Fungal skin infections are caused by different types of fungi, including dermatophytes and yeasts.
Fungi invade and grow in dead keratin. Keratin is a protein that makes up your skin, hair and nails. There are several different types of fungal infections. They are divided into different groups depending on what type of fungus is involved.
Some common fungal skin infections are listed below.
Athlete’s foot (Tinea pedis)
Around one in five people in the UK have athlete’s foot. It's caused by a fungus that grows in warm, damp areas of skin, such as between your toes. The fungal infection makes your skin itchy, flaky and red. It also causes white cracks to appear, especially between your toes and on the side of your foot. Occasionally it causes blisters.
You can pick up athlete’s foot if you walk bare foot on damp, contaminated floors such as communal shower facilities, swimming pools or saunas. If you don’t wash your hands after you touch a contaminated area, it can spread to other parts of your body. See our frequently asked questions for more information.
Nail infections (Tinea unguium)
Fungal nail infections usually start at the edge of your nail and spread slowly down to the base. They tend to take a long time to develop. They cause your nail to discolour and become crumbly. The surrounding tissue may also thicken. Later, your nail can become so thick that it's painful to wear shoes. Toenails are usually affected more than fingernails.
You can get a fungal nail infection if you have athlete’s foot and it spreads to your nails. You can also get an infection if your nail is weak, for example from a previous injury.
See our frequently asked questions for more information.
Ringworm of the body (Tinea corporis)
This often affects exposed parts of your body, such as your arms, legs or face, and causes a red, ring-shaped rash. Ringworm is contagious. You can catch it by coming into contact with somebody who already has ringworm or touching contaminated items, such as clothing or bedding. Domesticated animals, such as sheep, cattle and pets can also carry the fungi that cause ringworm.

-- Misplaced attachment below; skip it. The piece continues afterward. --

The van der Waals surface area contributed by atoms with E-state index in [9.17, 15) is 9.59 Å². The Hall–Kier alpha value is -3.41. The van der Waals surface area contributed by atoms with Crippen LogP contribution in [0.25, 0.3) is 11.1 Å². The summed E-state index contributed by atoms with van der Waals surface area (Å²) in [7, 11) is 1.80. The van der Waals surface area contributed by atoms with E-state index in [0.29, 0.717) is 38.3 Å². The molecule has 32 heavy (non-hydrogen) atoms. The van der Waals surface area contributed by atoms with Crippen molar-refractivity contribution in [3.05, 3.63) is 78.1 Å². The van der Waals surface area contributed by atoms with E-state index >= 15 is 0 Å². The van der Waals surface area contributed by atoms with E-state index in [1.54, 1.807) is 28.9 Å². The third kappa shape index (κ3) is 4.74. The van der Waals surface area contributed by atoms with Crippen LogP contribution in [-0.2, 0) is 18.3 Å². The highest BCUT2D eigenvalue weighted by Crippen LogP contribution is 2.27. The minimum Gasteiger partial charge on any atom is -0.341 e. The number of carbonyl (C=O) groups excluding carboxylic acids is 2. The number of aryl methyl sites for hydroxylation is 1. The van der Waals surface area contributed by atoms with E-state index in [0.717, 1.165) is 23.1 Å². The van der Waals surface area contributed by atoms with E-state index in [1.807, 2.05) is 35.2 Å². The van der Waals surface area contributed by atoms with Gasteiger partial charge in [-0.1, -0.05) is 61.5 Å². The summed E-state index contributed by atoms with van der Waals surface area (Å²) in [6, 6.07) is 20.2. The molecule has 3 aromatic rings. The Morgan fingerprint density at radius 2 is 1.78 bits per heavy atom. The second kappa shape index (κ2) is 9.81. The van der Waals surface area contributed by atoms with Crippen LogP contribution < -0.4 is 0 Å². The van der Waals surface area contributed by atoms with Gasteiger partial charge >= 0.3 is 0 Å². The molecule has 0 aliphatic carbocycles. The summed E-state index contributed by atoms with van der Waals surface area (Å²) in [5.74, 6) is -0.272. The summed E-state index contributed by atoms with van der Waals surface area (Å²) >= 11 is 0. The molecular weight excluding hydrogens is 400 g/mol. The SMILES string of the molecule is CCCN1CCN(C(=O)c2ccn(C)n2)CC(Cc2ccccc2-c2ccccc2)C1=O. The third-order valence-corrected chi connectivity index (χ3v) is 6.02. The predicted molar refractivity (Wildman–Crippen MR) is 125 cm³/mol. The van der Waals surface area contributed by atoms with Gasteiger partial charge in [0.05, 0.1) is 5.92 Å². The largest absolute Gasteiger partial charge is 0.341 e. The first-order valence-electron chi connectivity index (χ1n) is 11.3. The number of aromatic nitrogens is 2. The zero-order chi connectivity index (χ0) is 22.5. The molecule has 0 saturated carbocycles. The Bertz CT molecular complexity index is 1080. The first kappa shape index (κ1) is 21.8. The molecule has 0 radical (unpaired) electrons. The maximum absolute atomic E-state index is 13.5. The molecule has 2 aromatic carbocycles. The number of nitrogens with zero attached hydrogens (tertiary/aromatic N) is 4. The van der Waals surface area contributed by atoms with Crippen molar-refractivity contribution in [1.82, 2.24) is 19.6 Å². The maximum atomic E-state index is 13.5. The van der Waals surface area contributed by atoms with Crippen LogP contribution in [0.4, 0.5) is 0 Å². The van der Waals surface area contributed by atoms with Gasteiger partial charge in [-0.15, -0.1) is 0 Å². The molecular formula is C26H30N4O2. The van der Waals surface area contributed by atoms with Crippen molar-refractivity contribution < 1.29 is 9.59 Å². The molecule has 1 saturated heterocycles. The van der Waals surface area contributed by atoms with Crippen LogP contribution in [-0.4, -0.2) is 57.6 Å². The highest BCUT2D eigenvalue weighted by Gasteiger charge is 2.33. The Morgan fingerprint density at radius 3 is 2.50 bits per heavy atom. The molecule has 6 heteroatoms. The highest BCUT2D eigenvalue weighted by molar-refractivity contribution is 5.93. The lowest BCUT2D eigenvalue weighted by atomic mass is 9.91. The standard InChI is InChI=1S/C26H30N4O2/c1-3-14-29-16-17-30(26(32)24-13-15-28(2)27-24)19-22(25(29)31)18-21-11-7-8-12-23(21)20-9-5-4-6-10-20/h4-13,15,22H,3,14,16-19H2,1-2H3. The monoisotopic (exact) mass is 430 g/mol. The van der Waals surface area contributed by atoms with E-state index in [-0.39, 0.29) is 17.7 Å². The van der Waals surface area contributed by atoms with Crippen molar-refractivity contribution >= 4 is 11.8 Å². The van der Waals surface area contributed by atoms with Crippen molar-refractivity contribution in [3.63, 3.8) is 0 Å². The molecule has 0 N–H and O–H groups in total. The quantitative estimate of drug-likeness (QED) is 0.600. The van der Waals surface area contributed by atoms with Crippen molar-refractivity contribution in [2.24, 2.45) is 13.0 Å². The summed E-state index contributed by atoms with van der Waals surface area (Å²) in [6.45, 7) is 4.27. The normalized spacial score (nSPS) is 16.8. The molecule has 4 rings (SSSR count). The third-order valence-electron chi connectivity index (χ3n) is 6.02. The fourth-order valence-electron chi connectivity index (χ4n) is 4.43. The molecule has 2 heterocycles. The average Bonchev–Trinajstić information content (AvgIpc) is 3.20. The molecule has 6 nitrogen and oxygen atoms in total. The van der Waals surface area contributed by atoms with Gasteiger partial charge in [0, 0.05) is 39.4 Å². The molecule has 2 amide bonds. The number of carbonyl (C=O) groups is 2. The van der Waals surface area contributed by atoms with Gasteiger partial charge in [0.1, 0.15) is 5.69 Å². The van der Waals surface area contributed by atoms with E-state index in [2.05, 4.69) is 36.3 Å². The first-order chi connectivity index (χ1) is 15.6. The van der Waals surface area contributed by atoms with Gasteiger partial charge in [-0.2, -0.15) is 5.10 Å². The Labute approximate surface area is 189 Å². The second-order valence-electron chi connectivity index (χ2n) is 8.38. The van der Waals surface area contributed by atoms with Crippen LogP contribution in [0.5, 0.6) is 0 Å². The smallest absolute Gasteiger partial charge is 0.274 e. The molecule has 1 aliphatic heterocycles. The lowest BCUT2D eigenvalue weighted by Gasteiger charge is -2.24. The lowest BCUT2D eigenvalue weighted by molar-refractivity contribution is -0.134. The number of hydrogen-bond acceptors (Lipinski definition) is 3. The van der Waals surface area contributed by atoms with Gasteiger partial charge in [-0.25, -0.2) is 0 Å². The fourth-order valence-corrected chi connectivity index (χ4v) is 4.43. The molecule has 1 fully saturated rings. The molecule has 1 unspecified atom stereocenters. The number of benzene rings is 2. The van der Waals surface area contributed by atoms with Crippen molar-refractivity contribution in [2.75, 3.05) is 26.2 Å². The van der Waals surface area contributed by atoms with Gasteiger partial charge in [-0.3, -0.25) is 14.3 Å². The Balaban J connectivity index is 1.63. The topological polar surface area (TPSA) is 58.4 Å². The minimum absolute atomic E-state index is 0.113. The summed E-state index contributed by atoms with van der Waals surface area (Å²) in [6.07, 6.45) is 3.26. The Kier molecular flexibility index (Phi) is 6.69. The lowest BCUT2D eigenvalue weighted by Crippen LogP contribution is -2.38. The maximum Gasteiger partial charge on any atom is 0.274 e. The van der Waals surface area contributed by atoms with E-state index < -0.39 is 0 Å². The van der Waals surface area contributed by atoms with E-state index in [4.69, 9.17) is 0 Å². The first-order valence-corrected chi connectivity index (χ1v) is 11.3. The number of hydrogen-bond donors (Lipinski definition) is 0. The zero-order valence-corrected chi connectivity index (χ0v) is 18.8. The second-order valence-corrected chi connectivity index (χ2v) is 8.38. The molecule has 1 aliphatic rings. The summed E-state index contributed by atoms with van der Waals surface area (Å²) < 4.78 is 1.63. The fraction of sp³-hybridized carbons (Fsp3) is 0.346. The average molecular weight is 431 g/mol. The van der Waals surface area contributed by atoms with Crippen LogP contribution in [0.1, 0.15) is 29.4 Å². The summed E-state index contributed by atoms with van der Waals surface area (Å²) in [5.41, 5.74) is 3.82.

Ringworm of the body
Ringworm of the groin (Tinea cruris)
This is also called ‘jock itch’ because it’s more common in young men. This is because the scrotum and thigh are in close contact and create conditions in which fungi can thrive. It can also affect women if they wear tight clothing. It can cause an itchy, red rash in your groin and the surrounding area.
Like ringworm of the body, ringworm of the groin is contagious and can be passed on in the same ways. You may also get ringworm in your groin if you have athlete’s foot and touch your groin after touching your foot without washing your hands.
Ringworm of the scalp (Tinea capitis)
This can occur at any age, but mostly affects children before they reach puberty. Ringworm can affect any part of your scalp but you usually get patches of it. Symptoms can be similar to those of ringworm on your groin and body and your scalp will look scaly and feel itchy. You may also develop pus-filled areas on your scalp, called ‘kerions’. During the infection your hair may fall out and leave bald areas but this usually grows back once the infection has been treated.
You can get ringworm on your scalp by sharing a contaminated comb or clothing used by somebody with the infection.
Some fungal skin infections are caused by yeast infections, such as the following.
Intertrigo is a yeast infection that you can get in the folds of your skin, such as on your abdomen (tummy), if you're overweight. It's often caused by the yeast Candida albicans. It affects areas where your skin presses or rubs together and can cause chafing. If you have intertrigo, your skin may turn red or brown and if it’s very moist, it can start to break down.
Pityriasis versicolor (Tinea versicolor)
This condition is caused by a type of yeast called Malassezia. It’s quite common and usually affects young adults after they reach puberty. If you have pityriasis versicolor, your back, upper arms and torso may have patches of scaly, itchy and discoloured skin. This is usually a pink, brown or red colour. If you have darker skin, it may lose some of its colour.